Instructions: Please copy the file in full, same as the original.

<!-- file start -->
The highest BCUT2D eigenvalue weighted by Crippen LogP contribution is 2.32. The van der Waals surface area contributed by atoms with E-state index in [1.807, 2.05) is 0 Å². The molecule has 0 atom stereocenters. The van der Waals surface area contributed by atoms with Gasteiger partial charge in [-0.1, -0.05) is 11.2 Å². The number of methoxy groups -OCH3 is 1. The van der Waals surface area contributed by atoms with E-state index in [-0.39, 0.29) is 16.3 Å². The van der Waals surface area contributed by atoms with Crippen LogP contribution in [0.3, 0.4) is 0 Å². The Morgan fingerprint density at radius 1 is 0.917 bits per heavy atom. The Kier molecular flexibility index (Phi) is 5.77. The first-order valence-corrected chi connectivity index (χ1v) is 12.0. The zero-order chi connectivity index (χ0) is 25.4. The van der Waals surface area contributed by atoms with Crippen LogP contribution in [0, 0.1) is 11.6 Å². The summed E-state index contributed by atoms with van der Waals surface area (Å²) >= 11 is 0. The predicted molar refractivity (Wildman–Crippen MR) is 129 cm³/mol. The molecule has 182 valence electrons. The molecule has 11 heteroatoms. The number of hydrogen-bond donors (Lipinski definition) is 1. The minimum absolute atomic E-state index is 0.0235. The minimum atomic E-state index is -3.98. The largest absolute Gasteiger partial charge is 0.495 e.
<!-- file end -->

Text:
The highest BCUT2D eigenvalue weighted by Crippen LogP contribution is 2.32. The van der Waals surface area contributed by atoms with E-state index in [1.807, 2.05) is 0 Å². The molecule has 0 atom stereocenters. The van der Waals surface area contributed by atoms with Gasteiger partial charge in [-0.1, -0.05) is 11.2 Å². The number of methoxy groups -OCH3 is 1. The van der Waals surface area contributed by atoms with E-state index in [-0.39, 0.29) is 16.3 Å². The van der Waals surface area contributed by atoms with Crippen LogP contribution in [0.3, 0.4) is 0 Å². The Morgan fingerprint density at radius 1 is 0.917 bits per heavy atom. The Kier molecular flexibility index (Phi) is 5.77. The first-order valence-corrected chi connectivity index (χ1v) is 12.0. The zero-order chi connectivity index (χ0) is 25.4. The van der Waals surface area contributed by atoms with Crippen LogP contribution in [0, 0.1) is 11.6 Å². The summed E-state index contributed by atoms with van der Waals surface area (Å²) >= 11 is 0. The predicted molar refractivity (Wildman–Crippen MR) is 129 cm³/mol. The molecule has 182 valence electrons. The molecule has 11 heteroatoms. The number of hydrogen-bond donors (Lipinski definition) is 1. The minimum absolute atomic E-state index is 0.0235. The minimum atomic E-state index is -3.98. The largest absolute Gasteiger partial charge is 0.495 e.